I decided to get an MFA several years ago because I felt like I’d taught myself all that I could by reading and writing on my own. By that time, I had three school-age children and a mortgage -- it wasn’t really an option to drop everything and pursue a traditional, on-campus MFA. I chose the Rainier Writing Workshop (RWW) for practical reasons: the schedule seemed the most manageable to me (unlike most low-res MFAs that are two-year programs with two residencies each year, RWW is a three-year program with one residency a year). It was a fabulous experience -- partly because of the faculty members I worked with and the community of writers it gave me, and also because it allowed me to grow as a writer while honoring the realities of my life.
Q: You are both a lecturer at the University of Michigan’s School of Public Policy and poetry editor at The Rumpus. How do you view having both a profession and art? Does poetry contrast, complement, or help you escape your work in academics?
A: I feel incredibly lucky to have both. It happened by accident, mostly -- I mean, I didn’t set out 25 years ago imagining that someday I’d be teaching at a policy school while also living the writing life. I wouldn’t have known to imagine it, but here I am. I think my teaching at the Ford School and my writing life complement and inform each other. The thing that policy folks and poets have in common is that we all care deeply about the world. And we all have to pay close attention to language -- both poems, and the laws and policies that shape our communities and our country, broker in words.
One other thing: on a practical level, it’s much easier to make a living in the policy world than it is as a writer, and I have to be practical -- I have three kids, one of whom is heading to college soon! I do love teaching poetry, as well, though, so I do some private teaching on the side. But I am really grateful to have a profession I enjoy that makes my writing life possible by paying the bills.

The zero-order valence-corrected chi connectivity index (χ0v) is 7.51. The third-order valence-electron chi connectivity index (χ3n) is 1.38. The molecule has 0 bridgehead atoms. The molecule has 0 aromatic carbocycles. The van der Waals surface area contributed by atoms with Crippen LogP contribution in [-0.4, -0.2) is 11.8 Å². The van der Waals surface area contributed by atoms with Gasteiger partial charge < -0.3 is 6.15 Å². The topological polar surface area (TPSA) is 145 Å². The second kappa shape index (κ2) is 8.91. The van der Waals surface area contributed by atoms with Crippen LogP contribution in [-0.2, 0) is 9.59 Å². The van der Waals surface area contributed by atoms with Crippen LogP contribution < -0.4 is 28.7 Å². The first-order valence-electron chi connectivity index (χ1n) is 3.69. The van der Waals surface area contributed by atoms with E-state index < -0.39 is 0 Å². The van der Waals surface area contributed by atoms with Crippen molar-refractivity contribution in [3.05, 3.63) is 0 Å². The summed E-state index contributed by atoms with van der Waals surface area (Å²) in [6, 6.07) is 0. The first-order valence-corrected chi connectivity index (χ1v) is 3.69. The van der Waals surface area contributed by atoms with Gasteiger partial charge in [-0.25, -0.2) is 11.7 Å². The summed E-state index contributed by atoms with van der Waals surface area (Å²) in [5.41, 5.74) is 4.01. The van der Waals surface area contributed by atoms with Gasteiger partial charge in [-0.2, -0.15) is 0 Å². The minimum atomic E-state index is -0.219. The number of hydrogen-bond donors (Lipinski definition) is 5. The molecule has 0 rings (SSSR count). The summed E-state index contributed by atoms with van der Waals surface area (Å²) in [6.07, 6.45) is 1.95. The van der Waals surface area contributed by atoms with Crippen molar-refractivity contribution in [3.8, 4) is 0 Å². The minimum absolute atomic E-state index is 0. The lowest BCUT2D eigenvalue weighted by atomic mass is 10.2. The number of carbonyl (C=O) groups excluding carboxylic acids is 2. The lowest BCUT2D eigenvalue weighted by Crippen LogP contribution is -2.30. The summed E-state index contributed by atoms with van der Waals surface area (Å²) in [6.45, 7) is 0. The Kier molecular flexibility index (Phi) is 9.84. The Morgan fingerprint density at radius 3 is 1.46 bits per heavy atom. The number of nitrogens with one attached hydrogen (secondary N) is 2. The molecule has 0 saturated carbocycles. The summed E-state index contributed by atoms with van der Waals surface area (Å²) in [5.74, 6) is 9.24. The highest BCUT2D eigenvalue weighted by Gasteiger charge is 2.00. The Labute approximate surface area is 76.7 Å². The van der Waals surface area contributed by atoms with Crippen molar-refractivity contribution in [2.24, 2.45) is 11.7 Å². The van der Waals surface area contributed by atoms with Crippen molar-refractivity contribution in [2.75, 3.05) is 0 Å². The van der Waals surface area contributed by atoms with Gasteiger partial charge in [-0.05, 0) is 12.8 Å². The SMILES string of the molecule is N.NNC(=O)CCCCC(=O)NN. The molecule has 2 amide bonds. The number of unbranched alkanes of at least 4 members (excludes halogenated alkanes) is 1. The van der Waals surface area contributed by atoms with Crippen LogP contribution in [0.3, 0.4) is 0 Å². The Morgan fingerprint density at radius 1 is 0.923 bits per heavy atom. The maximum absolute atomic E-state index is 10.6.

Q: How do you write and/or edit your poems? Do you compose them linearly or rearrange lines?
A: My writing begins with reading. I’m not one of those poets who writes a poem every single day, but I do read poetry every single day. And I find that what I’m reading somehow beckons my own words. As I’m reading, I may begin to hear a scrap of language in my mind, or an image or question will occur to me. If that scrap of language, that image, that question keeps recurring, won’t leave me alone, I give in and write a poem. In some ways, the process is mysterious even to me. A big part of my writing process, though, is just listening to whatever language arrives and testing it to see if it endures. If it does, I write it down, and it somehow invites more language to accompany it.
I tend to compose in lines, and in the order the lines arrive. Sometimes, during revision, I’ll rearrange existing lines, but most of my revision process is actually re-drafting: knowing that whatever poem I’m trying to write on isn’t working, and starting over, usually with a phrase or an image that initiated the poem.
Q: The notes in the back of If the house disclose references included from other poems and works. Do these references come to you while writing to include in your poems, or do you write a poem around a borrowed line? Or do you save lines that resonate with you and later insert them in poems as feels fitting?
A: One of the things that I believe about poetry, and art in general, is that it’s a conversation across time. Any artist is trying to express something of human experience cast in a new light, and every artist is influenced by the art they’ve studied. As I said earlier, my poetry is very much rooted in what I’m reading, and I’m very committed to giving credit to those poets whose work helps me get to my own poems, even when our respective poems bear little or no resemblance to each other. So, sometimes it’s a phrase in a poem I’m reading that somehow gets me to a phrase of my own words; or sometimes it’s a borrowed line, yes. Often it’s the rhythm of another poet’s line that I’m after, not necessarily the words. As a reader, I love an extensive notes section that lets me peer -- at least a little bit -- inside the making of a poem; as a poet, I want my readers to know who I’m in conversation with as I write.
Q: Descriptions of morning and evening in various poems in If the house stood out to me because the lines have distinct ways of describing the transition between day and night, such as a “broken dusk”; how “Night begins / to drag over the sky”; and when “another morning will drape / itself over the map.” What draws you to write about these times of day?